Participants then played a "game of chance" in which a computer "randomly" presented them with one side of a six-sided die on five separate rolls. Researchers told participants higher rolls would increase their chances of winning a cash prize and were asked to report their total score at the end of the game. In fact, die rolls were pre-determined to sum up to 12. The extent to which participants reported a total exceeding 12 served as a direct behavioral measure of cheating.

Greed "is a robust determinant of unethical behavior," the researchers write in the report. "Plato and Aristotle deemed greed to be at the root of personal immorality, arguing that greed drives desires for material gain at the expense of ethical standards." For this study, the researchers conclude that, in part, due to their more favorable beliefs about greed, upper-class individuals are more willing to deceive and cheat others for personal gain.

"Study 4 is also intriguing," said Piff. Study 4 sought to provide experimental evidence that the experience of higher social class has a causal effect on unethical decision-making and behavior. It was the only study in which researchers manipulated participants into temporarily feeling either higher or lower in social class rank to test whether these feelings actually caused people to behave more or less unethically.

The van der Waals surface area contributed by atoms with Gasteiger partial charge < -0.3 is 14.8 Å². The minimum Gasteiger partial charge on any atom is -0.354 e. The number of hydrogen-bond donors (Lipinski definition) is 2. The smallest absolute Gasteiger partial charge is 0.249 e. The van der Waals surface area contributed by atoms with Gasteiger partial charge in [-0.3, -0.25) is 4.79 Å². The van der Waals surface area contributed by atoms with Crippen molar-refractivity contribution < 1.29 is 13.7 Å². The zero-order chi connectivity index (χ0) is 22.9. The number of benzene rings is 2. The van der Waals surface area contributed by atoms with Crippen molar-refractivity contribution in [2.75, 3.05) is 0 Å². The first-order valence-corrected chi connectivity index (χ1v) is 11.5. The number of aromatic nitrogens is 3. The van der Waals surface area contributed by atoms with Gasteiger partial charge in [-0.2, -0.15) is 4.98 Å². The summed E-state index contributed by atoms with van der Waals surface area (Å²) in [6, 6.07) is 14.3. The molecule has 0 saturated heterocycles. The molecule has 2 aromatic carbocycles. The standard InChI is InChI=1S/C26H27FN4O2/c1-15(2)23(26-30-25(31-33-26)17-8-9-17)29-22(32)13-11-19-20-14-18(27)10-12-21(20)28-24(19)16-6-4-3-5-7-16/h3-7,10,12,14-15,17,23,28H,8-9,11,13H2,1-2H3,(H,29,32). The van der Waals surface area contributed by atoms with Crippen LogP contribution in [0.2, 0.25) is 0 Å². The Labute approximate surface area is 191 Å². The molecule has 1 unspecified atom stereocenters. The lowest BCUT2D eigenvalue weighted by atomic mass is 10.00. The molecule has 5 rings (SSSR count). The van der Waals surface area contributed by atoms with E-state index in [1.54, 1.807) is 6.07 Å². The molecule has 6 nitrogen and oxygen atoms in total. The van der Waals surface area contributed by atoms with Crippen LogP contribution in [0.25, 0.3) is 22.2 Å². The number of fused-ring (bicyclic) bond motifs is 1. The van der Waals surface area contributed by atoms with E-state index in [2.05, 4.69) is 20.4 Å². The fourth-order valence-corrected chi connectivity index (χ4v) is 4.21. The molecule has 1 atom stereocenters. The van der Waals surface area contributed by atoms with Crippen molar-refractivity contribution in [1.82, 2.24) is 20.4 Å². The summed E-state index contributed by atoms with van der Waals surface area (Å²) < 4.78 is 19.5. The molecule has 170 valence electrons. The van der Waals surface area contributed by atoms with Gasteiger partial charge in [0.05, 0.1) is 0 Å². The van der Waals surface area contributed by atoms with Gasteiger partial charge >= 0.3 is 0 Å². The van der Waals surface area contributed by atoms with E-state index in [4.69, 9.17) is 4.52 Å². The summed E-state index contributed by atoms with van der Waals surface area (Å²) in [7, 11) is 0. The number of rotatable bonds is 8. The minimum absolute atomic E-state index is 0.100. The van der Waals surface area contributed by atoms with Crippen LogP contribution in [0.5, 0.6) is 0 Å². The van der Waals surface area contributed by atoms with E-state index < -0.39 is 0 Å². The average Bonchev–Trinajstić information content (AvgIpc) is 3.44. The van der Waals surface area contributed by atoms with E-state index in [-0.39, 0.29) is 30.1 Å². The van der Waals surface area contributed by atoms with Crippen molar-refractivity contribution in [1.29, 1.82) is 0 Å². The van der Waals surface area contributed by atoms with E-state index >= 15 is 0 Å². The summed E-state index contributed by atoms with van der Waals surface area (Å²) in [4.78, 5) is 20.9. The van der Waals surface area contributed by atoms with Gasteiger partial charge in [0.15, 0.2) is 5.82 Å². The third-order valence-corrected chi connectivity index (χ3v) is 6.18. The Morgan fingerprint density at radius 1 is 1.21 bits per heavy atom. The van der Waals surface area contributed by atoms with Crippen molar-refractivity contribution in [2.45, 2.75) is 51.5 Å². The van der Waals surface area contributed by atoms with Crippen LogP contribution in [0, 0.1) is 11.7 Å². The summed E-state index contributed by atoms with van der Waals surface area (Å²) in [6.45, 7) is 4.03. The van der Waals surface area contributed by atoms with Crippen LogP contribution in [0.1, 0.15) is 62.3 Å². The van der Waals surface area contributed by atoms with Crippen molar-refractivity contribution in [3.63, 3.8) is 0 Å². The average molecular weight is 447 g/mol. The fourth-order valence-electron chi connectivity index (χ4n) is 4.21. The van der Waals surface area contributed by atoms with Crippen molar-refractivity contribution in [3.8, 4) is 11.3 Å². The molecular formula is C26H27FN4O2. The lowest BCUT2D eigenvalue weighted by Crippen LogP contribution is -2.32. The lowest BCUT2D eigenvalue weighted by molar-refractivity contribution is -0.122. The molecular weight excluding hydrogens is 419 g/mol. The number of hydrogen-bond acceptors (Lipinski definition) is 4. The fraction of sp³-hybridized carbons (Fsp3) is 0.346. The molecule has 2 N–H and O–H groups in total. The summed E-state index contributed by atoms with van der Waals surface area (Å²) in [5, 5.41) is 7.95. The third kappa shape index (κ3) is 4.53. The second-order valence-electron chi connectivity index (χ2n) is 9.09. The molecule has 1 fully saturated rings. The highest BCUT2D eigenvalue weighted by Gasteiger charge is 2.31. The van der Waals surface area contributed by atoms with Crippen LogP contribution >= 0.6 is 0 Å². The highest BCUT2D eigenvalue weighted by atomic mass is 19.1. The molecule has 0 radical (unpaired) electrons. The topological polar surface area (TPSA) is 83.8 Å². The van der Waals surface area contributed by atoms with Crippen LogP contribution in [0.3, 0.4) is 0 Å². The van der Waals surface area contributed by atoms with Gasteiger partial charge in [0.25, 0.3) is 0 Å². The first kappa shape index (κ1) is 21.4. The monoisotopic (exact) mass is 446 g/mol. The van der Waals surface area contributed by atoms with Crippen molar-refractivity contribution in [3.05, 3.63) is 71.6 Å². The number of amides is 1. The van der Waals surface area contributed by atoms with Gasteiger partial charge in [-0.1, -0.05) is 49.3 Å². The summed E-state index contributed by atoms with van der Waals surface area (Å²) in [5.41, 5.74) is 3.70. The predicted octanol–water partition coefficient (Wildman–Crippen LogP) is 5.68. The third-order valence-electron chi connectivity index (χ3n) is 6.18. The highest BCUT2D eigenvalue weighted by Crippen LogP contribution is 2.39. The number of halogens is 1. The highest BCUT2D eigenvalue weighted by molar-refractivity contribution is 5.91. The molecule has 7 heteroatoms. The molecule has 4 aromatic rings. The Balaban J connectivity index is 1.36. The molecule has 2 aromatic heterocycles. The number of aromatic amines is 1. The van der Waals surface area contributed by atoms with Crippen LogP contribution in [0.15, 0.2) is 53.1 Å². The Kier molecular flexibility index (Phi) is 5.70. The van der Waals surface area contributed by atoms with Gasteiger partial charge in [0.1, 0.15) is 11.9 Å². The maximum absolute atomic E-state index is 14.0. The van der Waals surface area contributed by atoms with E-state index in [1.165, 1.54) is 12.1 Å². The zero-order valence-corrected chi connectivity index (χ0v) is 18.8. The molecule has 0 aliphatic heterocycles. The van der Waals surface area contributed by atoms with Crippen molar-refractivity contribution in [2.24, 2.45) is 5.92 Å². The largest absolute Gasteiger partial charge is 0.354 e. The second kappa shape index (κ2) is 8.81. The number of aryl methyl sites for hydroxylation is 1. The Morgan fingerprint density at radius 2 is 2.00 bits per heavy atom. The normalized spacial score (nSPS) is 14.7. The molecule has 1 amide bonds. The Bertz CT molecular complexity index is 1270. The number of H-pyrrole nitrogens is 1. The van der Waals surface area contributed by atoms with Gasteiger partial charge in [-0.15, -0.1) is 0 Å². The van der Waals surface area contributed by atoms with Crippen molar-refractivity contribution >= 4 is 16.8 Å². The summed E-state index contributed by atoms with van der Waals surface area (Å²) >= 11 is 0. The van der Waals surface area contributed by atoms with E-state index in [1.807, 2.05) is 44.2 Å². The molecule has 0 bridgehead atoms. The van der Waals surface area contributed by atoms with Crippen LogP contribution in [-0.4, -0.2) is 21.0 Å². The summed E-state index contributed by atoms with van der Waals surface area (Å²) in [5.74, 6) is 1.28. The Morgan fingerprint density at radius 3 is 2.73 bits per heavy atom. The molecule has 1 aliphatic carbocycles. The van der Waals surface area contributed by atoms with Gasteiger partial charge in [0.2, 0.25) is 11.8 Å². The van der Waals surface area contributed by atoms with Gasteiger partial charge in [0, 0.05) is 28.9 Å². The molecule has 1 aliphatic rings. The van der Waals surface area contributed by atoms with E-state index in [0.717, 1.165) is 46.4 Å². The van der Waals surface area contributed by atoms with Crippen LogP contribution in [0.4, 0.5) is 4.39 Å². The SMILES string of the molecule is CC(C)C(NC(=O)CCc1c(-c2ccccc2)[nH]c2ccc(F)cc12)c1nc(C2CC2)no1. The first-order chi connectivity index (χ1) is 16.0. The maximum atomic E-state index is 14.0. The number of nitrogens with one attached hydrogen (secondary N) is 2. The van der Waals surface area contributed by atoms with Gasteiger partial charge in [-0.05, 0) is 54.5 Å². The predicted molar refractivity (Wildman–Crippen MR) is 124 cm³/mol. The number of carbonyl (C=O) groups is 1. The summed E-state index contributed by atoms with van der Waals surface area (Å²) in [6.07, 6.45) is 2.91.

At the end of the study, the experimenter presented participants with a jar of individually wrapped candies, ostensibly for children in a nearby laboratory, but informed them that they could take some if they wanted. This task served as a measure of unethical behavior because taking candy would reduce the amount that would otherwise be given to children.

People in this study, who were made to feel higher in social class rank, took approximately two times as much candy from children than did people who were made to feel lower in social class rank.

"Across all seven studies, the general pattern we find is that as a person's social class increases, his or her tendency to behave unethically also increases," said Piff.

Joining Piff in the research were Daniel M. Stancato, Rodolfo Mendoza-Denton and Dacher Keltner of UC Berkeley and Stéphane Côté of the University of Toronto.

-NSF-

Hurricane Season 2012: Tropical System 92S (Indian Ocean)

Three Days of NASA Infrared Images Show System 92S Tropically Developing